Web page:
Thousands of people were falsely accused of unemployment insurance fraud in Michigan, thanks to an automated computer system. Now a Court of Appeals panel has ruled their class-action lawsuit against the state of Michigan will be heard.
In a published opinion issued Thursday in Bauserman v. Unemployment Insurance Agency, judges ruled against the state, allowing victims to seek damages. The Michigan Supreme Court in April allowed the suit to proceed after a previous COA panel had booted the case, saying plaintiffs filed too late.
During the Gov. Rick Snyder administration, the Unemployment Insurance Agency’s (UIA) MiDAS computer system generated thousands of false fraud claims, with more than 40,000 made between 2013 and 2015 ultimately being reversed. Michigan has refunded about $21 million in penalties for false fraud accusations the UIA made against people who filed for or were receiving jobless benefits.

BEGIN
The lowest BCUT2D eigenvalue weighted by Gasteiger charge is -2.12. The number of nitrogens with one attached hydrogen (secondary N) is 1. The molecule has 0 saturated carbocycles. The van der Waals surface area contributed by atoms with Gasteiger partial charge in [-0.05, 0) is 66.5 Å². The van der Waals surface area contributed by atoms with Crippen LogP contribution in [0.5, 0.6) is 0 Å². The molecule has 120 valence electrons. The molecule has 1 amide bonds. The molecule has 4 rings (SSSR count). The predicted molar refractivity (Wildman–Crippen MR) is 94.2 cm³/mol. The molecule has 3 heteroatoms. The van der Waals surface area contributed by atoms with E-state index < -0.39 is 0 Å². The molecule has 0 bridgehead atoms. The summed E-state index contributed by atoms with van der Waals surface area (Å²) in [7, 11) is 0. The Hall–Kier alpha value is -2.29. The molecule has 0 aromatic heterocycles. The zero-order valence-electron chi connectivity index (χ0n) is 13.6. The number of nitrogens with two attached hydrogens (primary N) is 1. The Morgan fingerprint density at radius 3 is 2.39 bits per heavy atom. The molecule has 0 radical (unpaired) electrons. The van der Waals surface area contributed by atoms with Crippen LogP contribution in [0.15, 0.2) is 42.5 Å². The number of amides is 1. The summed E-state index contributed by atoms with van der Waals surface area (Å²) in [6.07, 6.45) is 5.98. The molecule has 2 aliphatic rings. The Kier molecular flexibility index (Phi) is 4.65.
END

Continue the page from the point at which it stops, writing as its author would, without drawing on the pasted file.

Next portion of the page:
However, victims are suing for damages for the economic and emotional cost of the faulty fraud claims. Many had wages garnished, hefty lawyer bills, bankruptcies and foreclosures.
The judges wrote in their opinion that “we afford ‘significant weight’ to the ‘outrageousness’ of the misconduct by the Agency that plaintiffs allege in this case, and we conclude that it weighs in favor of a judicially inferred damage remedy.”
They continued that the UIA’s actions “may have led to the undermining of the due process rights of thousands of innocent citizens across this state at a particularly vulnerable time in their lives, having lost their gainful employment for one reason or another.”
State Senate Minority Leader Jim Ananich (D-Flint) praised the ruling and slammed the UIA under Snyder.
“These wrongful accusations of fraud have ruined people’s lives. Since 2013, countless victims have reached out to my office with stories of going into debt, having to declare bankruptcy, and losing their homes. We have been working for years to address the fallout of this mismanaged and disastrous program of the previous administration,” he said. “What Gov. Snyder’s agency did to these families is downright criminal, and the plaintiffs deserve their day in court.”
In September, Michigan House Democrats introduced a 10-bill package that would increase unemployment benefits and add more worker protections.